As you saw from the above videos, the most hands on section of the whole process is in the production of roe (salmon eggs).  This is because the roe must be gently handled and graded (1-3 scale) in preparation to be sold to Japan. At $50 per pound, roe is a delicacy in Japan and often eaten raw over rice or in sushi. Also Pink and Chum salmon produce the most desirable roe called ikura or red caviar. This roe is about the size of a pea and is sold as individual pieces. In contrast, the smaller eggs of Coho and Sockeye salmon produce sujiko, which is roe still connected in the sac. Throughout each of my fish processing plant tours, I was curious to know HOW the roe was graded. To my surprise, none of the factory managers could tell me how and I unfortunately could not communicate with the highly skilled Japanese roe technicians.

So I looked it up and it turns out roe is graded using the following criteria: size (larger is better), salt content (lower is better), drip (zero is best), firmness (firm is better but not so firm the egg breaks), color (bright, red-orange outer color with a center the color and consistency of honey), luster (eggs should be shiny and slightly transparent).

It was fitting to end my Kodiak stay with some down and dirty fish factory tours as this is the lifeblood of the city (and Alaska) and a good representation of the Kodiak spirit. These factories operate 24/7 with workers on their feet for 12 hour shifts. From the Aleuts to now, the Kodiak people have always been a hardy bunch with an incredible work ethic, and the ability to adapt to one of the most challenging environments in the world. This is the ring of fire: weather and natural disasters are unpredictable.  So why do people stay?  It’s the sea.  Beautiful. Vast. Mysterious. Full of life. She calls them back day after day, year after year. Welcome to Kodiak life.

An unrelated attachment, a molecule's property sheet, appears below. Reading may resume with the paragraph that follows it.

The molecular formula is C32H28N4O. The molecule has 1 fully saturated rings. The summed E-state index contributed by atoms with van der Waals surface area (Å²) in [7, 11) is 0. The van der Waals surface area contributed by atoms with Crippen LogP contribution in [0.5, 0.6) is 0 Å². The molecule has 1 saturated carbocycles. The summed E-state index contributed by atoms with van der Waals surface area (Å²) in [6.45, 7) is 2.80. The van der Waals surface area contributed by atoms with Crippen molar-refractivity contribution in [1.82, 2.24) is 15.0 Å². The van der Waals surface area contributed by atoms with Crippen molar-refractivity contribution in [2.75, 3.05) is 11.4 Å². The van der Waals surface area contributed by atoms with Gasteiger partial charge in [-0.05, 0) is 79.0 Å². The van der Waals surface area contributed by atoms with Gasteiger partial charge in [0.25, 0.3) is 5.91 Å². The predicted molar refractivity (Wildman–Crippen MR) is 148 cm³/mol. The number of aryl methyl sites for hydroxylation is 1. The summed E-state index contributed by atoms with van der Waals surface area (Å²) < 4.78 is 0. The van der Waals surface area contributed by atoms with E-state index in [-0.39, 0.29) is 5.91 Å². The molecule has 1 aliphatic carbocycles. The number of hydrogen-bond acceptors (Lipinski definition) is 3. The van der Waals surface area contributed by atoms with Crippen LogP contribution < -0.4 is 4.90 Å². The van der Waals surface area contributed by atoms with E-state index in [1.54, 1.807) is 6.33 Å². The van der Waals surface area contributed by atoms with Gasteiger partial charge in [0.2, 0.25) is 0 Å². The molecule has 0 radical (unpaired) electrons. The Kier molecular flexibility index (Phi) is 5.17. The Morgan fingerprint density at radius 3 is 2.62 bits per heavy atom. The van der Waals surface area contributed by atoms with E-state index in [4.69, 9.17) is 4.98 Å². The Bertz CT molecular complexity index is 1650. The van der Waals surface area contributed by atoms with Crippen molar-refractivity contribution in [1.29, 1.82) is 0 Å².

Fun Factoid: The infamous Kodiak brown bear, the sole species of bear on the island of Kodiak, is a sub-species of the Alaskan mainland Brown bear population. Hunters come from all around the world to hunt this sub-species, paying thousands of dollars per expedition.

Maggie Prevenas, April 28, 2007

NOAA Teacher at Sea
Maggie Prevenas
Onboard US Coast Guard Ship Healy
April 20 – May 15, 2007

Mission: Bering Sea Ecosystem Survey
Geographic Region: Alaska
Date: April 28, 2007

Science Log

St Paul. The other Pribilof Island. Stormy seas were forecasted. To the Coast Guard it was all about safety. To Robyn and me it was all about getting there and back. We had a presentation scheduled for the school from 11-12:30. We wanted to connect with the community.

I was going to St. Paul by helicopter!

I was going to St. Paul by helicopter!

St. Paul is larger than St. George. The helicopter was an efficient way to transport people off the boat (those who were going home) and pick up people coming to the boat (those scientists who were joining our adventure). Robyn, David Doucet (air safety manager) and I were the first flight out. Robyn and I were very excited and nervous at the same time.